3 years, 500 musicians, 8 recording studios
Indie pop musician Rich Aucoin may not know when to quit, but he says recording his new album was a glorious education
What started off as an album with a few friends and fans turned into a three-year marathon of 500 musicians (including You Say Party!’s Becky Ninkovic, Rae Spoon, and Sloan’s Jay Ferguson), eight recording studios, and countless bedrooms, bars and jam spaces.
We’re All Dying to Live is the payoff: 22 tracks of symphonic pop, robo-electro rhythms, Beach Boys-flavoured harmonies, campfire ditties and celebratory choirs. Rich Aucoin prefers to look at his second album as a collection of seven songs with their own intros and extros — which adds up to 21 — plus a finale of hubbub, 500 People Talking, including Edmonton popsters Cecil Frena and Calvin Mcelroy of Born Gold.
“Originally, I just wanted people to be on it; I didn’t have a number, and then it quickly spiralled out of control, as I started recording across the country,” says Aucoin, who hails from Halifax.
“I messaged people on Myspace and emailed friends, then it would be friends of friends, and, in some places, I was able to work out of studios and have people come in every hour, on the hour. The actual organizing of people was probably harder
than anything else. I’m never going to do anything like this again.”
Yet Aucoin, who released his first EP in 2007, considers We’re All Dying to Live a music school of sorts: “I learned from as many people as I could.” Some of his favourite courses include P: U: S: H, a Daft Punk-ish cut that samples from 30 drummers — “A lot of them play for only four to eight beats” — and Brian Wilson is A.L.I.V.E. (All Living Vanquish Instantly), a glorious symph-pop number with a children’s choir.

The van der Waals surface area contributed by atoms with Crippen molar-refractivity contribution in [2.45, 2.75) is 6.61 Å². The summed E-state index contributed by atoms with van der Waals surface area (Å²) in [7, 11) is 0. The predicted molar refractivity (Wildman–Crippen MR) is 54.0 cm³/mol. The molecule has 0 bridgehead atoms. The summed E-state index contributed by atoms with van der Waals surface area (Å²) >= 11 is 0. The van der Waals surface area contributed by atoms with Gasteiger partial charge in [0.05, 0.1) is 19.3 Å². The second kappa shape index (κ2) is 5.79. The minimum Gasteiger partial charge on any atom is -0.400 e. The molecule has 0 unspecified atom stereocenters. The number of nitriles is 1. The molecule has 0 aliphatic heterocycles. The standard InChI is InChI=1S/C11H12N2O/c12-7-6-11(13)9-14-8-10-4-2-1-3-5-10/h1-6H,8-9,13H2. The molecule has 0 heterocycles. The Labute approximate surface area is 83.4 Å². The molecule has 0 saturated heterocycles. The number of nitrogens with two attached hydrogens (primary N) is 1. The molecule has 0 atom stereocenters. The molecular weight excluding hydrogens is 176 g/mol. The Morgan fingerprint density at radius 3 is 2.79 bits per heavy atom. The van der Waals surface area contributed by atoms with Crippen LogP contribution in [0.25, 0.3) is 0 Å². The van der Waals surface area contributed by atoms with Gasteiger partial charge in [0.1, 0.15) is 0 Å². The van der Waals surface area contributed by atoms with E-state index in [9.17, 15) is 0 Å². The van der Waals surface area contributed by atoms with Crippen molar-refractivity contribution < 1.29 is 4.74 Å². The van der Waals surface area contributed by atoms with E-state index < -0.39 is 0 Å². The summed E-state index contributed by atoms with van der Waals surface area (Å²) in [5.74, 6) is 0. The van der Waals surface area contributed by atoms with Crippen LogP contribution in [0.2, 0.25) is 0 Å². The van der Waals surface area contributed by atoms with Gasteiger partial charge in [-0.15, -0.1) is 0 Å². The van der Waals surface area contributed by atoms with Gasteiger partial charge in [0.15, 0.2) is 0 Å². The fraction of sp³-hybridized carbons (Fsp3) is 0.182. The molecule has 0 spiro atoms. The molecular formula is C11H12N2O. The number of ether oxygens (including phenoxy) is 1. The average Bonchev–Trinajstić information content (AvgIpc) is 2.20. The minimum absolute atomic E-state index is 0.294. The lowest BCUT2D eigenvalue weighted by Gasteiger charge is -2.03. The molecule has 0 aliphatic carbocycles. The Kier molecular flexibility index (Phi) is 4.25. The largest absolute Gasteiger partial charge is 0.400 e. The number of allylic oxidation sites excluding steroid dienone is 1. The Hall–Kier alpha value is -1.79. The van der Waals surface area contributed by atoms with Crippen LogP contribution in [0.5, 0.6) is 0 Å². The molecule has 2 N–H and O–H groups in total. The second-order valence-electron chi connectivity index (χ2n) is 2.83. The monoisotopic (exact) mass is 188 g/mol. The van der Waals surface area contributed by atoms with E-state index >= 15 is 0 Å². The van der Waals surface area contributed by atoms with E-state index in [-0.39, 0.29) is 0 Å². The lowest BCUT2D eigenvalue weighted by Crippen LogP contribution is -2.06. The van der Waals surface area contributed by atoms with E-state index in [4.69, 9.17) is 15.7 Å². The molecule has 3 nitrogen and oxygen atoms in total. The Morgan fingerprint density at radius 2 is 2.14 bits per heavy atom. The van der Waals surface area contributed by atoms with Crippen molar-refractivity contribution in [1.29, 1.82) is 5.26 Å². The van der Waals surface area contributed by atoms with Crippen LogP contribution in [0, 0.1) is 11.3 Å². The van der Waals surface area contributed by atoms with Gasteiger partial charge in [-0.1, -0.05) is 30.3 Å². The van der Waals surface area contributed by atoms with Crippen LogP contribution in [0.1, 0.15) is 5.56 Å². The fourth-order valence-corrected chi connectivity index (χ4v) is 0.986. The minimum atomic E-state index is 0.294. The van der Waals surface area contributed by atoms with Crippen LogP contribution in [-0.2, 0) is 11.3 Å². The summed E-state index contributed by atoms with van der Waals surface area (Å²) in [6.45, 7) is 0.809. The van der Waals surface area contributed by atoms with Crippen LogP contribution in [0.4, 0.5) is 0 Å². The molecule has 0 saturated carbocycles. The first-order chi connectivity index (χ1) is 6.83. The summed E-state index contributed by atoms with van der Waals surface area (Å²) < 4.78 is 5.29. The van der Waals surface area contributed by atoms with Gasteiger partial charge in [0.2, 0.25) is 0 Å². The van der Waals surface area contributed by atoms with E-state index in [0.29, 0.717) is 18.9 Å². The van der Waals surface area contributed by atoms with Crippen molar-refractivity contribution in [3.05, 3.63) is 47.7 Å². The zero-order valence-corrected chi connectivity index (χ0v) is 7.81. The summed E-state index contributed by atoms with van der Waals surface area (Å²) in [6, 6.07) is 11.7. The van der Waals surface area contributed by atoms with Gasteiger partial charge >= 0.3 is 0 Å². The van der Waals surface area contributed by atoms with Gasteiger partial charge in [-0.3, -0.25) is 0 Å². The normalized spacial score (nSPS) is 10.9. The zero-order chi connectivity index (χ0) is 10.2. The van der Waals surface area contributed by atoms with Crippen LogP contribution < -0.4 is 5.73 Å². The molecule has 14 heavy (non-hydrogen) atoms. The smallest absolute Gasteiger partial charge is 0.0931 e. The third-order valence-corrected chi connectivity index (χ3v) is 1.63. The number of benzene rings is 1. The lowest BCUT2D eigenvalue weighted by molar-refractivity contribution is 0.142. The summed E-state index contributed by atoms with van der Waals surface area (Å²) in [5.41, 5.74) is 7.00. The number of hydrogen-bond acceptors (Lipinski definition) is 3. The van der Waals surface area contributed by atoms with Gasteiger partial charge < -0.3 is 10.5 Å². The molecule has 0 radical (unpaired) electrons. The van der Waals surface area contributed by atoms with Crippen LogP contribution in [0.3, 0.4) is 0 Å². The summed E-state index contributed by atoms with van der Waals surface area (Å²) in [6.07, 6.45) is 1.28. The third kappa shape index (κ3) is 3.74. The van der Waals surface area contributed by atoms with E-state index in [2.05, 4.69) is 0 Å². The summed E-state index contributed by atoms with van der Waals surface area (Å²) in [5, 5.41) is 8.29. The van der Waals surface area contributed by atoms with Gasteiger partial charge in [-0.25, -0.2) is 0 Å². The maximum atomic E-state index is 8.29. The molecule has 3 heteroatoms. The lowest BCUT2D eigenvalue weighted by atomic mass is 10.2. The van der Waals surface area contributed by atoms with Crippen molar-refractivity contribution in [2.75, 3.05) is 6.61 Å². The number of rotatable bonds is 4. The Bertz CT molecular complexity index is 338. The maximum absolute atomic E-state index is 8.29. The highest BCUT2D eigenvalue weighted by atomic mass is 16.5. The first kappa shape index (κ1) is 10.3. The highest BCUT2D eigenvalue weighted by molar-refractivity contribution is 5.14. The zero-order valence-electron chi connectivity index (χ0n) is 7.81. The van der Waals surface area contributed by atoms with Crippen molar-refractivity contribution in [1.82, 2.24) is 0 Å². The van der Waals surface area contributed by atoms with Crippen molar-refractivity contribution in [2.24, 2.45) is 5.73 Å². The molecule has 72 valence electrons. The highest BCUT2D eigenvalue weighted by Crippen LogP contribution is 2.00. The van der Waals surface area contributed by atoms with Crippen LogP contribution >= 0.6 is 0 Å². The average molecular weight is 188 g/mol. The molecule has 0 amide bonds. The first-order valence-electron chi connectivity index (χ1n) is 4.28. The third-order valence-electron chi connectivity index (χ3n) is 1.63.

“To have a bunch of elementaryschool kids yelling out your lyrics feels awesome,” says Aucoin.
“It was a really funny experience, too. We couldn’t possibly give them all headphones (in the recording studio), so the kids never actually heard the song they were performing.”
‘To have a bunch of elementary-school kids yelling out your lyrics feels awesome’
“We gave the headphones to the choir directors and it was awesome to see them listen to electro music, nodding their heads, and saying, ‘All right. All right. All right. Come in here. No, tighter,’ ” says Aucoin.
If the musical portion of We’re All Dying to Live wasn’t enough, Aucoin decided to make an accompanying movie, using scenes from 40 public-domain films. There’s also his live show, with visuals, singalongs and other elements, which he’s always tinkering with between gigs or during phone interviews.
“I’m actually trying to redo some stuff for my set,” says Aucoin, as he sits in the back seat of a van on his way to Yarmouth, N.S. “So I’m balancing my laptop/work station on my trumpet case. I’m always trying to redo the set so it’s like a new experience each time.”
He doesn’t want to become one of those artists who plays the same set of songs from city to city. He wants to give fans an element of surprise — and a reason to attend his gigs.
“I don’t want anyone to ever walk away and say, ‘Oh, I’ve seen that show.’ I don’t think of it as finite,” he says. “I guess you can re-watch movies that you like, but I like to keep it fresh and feel good, for me, as a performer, too.”
Halifax’s symphonic-pop artist Rich Aucoin says organizing the musicians for his song 500 People Talking was a tough job.